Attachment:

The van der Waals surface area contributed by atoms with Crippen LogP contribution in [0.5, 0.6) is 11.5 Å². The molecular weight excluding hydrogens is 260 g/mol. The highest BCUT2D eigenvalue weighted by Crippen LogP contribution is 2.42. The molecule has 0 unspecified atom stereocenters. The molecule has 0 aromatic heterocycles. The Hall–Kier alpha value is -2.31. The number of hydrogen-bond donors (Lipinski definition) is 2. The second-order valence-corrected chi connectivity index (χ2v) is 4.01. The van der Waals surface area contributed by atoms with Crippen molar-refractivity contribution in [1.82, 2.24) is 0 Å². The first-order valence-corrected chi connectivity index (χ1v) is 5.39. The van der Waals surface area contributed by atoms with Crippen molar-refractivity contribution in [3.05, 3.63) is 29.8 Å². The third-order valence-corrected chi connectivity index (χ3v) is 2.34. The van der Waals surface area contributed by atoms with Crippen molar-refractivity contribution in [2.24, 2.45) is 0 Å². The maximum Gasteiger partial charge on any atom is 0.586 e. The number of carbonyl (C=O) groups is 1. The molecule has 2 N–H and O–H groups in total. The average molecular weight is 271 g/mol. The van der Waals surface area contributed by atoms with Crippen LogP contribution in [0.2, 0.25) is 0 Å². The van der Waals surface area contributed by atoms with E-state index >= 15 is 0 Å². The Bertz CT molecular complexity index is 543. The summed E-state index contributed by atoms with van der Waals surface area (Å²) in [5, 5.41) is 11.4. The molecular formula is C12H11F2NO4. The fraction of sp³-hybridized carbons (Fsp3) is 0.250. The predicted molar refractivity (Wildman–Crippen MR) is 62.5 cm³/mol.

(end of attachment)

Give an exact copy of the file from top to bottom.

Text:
The van der Waals surface area contributed by atoms with Crippen LogP contribution in [0.5, 0.6) is 11.5 Å². The molecular weight excluding hydrogens is 260 g/mol. The highest BCUT2D eigenvalue weighted by Crippen LogP contribution is 2.42. The molecule has 0 unspecified atom stereocenters. The molecule has 0 aromatic heterocycles. The Hall–Kier alpha value is -2.31. The number of hydrogen-bond donors (Lipinski definition) is 2. The second-order valence-corrected chi connectivity index (χ2v) is 4.01. The van der Waals surface area contributed by atoms with Crippen molar-refractivity contribution in [1.82, 2.24) is 0 Å². The first-order valence-corrected chi connectivity index (χ1v) is 5.39. The van der Waals surface area contributed by atoms with Crippen molar-refractivity contribution in [3.05, 3.63) is 29.8 Å². The third-order valence-corrected chi connectivity index (χ3v) is 2.34. The van der Waals surface area contributed by atoms with Crippen molar-refractivity contribution in [2.24, 2.45) is 0 Å². The maximum Gasteiger partial charge on any atom is 0.586 e. The number of carbonyl (C=O) groups is 1. The molecule has 2 N–H and O–H groups in total. The average molecular weight is 271 g/mol. The van der Waals surface area contributed by atoms with Crippen LogP contribution in [0.2, 0.25) is 0 Å². The van der Waals surface area contributed by atoms with E-state index >= 15 is 0 Å². The Bertz CT molecular complexity index is 543. The summed E-state index contributed by atoms with van der Waals surface area (Å²) in [5, 5.41) is 11.4. The molecular formula is C12H11F2NO4. The fraction of sp³-hybridized carbons (Fsp3) is 0.250. The predicted molar refractivity (Wildman–Crippen MR) is 62.5 cm³/mol.